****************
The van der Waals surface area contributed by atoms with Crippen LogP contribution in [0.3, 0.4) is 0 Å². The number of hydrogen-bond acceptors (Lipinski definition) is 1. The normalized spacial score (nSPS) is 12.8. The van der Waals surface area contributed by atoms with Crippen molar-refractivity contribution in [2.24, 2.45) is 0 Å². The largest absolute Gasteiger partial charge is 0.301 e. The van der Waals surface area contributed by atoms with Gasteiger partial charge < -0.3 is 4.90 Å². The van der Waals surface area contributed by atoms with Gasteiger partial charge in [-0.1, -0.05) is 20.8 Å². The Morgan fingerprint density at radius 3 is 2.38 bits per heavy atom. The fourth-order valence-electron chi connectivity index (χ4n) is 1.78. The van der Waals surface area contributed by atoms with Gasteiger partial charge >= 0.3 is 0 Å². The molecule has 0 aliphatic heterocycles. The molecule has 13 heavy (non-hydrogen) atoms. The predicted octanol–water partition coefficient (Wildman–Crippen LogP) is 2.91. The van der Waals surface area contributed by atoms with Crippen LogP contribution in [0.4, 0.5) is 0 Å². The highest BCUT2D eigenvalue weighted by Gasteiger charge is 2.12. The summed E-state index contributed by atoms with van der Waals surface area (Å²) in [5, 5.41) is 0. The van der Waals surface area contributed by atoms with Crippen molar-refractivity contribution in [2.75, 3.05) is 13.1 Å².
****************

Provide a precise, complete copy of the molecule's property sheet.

The van der Waals surface area contributed by atoms with Crippen LogP contribution in [0.3, 0.4) is 0 Å². The number of hydrogen-bond acceptors (Lipinski definition) is 1. The normalized spacial score (nSPS) is 12.8. The van der Waals surface area contributed by atoms with Crippen molar-refractivity contribution in [2.24, 2.45) is 0 Å². The largest absolute Gasteiger partial charge is 0.301 e. The van der Waals surface area contributed by atoms with Gasteiger partial charge < -0.3 is 4.90 Å². The van der Waals surface area contributed by atoms with Gasteiger partial charge in [-0.1, -0.05) is 20.8 Å². The Morgan fingerprint density at radius 3 is 2.38 bits per heavy atom. The fourth-order valence-electron chi connectivity index (χ4n) is 1.78. The van der Waals surface area contributed by atoms with Gasteiger partial charge >= 0.3 is 0 Å². The molecule has 0 aliphatic heterocycles. The molecule has 13 heavy (non-hydrogen) atoms. The predicted octanol–water partition coefficient (Wildman–Crippen LogP) is 2.91. The van der Waals surface area contributed by atoms with Crippen LogP contribution in [0.4, 0.5) is 0 Å². The highest BCUT2D eigenvalue weighted by Gasteiger charge is 2.12. The summed E-state index contributed by atoms with van der Waals surface area (Å²) in [5, 5.41) is 0. The van der Waals surface area contributed by atoms with Crippen molar-refractivity contribution in [2.75, 3.05) is 13.1 Å².